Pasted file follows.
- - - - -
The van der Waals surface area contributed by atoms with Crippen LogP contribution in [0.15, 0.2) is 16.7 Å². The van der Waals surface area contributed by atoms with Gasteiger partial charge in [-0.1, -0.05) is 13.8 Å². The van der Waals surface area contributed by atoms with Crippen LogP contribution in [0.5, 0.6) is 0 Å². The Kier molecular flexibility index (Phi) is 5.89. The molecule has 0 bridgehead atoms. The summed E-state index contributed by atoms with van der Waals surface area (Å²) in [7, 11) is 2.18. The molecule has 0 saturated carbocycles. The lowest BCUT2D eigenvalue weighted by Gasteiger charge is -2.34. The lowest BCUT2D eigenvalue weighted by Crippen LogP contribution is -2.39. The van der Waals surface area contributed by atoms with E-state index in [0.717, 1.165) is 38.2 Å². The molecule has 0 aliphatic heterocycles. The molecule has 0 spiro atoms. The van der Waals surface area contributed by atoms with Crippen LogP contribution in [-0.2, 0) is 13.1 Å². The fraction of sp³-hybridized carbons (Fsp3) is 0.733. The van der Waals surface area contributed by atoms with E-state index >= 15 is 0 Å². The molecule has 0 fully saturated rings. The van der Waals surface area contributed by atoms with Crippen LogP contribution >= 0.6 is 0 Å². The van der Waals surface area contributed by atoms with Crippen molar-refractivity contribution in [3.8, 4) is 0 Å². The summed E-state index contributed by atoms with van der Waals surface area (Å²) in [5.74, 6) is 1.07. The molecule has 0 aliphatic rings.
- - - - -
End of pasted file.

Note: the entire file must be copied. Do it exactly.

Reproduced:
The van der Waals surface area contributed by atoms with Crippen LogP contribution in [0.15, 0.2) is 16.7 Å². The van der Waals surface area contributed by atoms with Gasteiger partial charge in [-0.1, -0.05) is 13.8 Å². The van der Waals surface area contributed by atoms with Crippen LogP contribution in [0.5, 0.6) is 0 Å². The Kier molecular flexibility index (Phi) is 5.89. The molecule has 0 bridgehead atoms. The summed E-state index contributed by atoms with van der Waals surface area (Å²) in [7, 11) is 2.18. The molecule has 0 saturated carbocycles. The lowest BCUT2D eigenvalue weighted by Gasteiger charge is -2.34. The lowest BCUT2D eigenvalue weighted by Crippen LogP contribution is -2.39. The van der Waals surface area contributed by atoms with E-state index in [0.717, 1.165) is 38.2 Å². The molecule has 0 aliphatic heterocycles. The molecule has 0 spiro atoms. The van der Waals surface area contributed by atoms with Crippen LogP contribution in [-0.2, 0) is 13.1 Å². The fraction of sp³-hybridized carbons (Fsp3) is 0.733. The van der Waals surface area contributed by atoms with E-state index >= 15 is 0 Å². The molecule has 0 fully saturated rings. The van der Waals surface area contributed by atoms with Crippen LogP contribution >= 0.6 is 0 Å². The van der Waals surface area contributed by atoms with Crippen molar-refractivity contribution in [3.8, 4) is 0 Å². The summed E-state index contributed by atoms with van der Waals surface area (Å²) in [5.74, 6) is 1.07. The molecule has 0 aliphatic rings.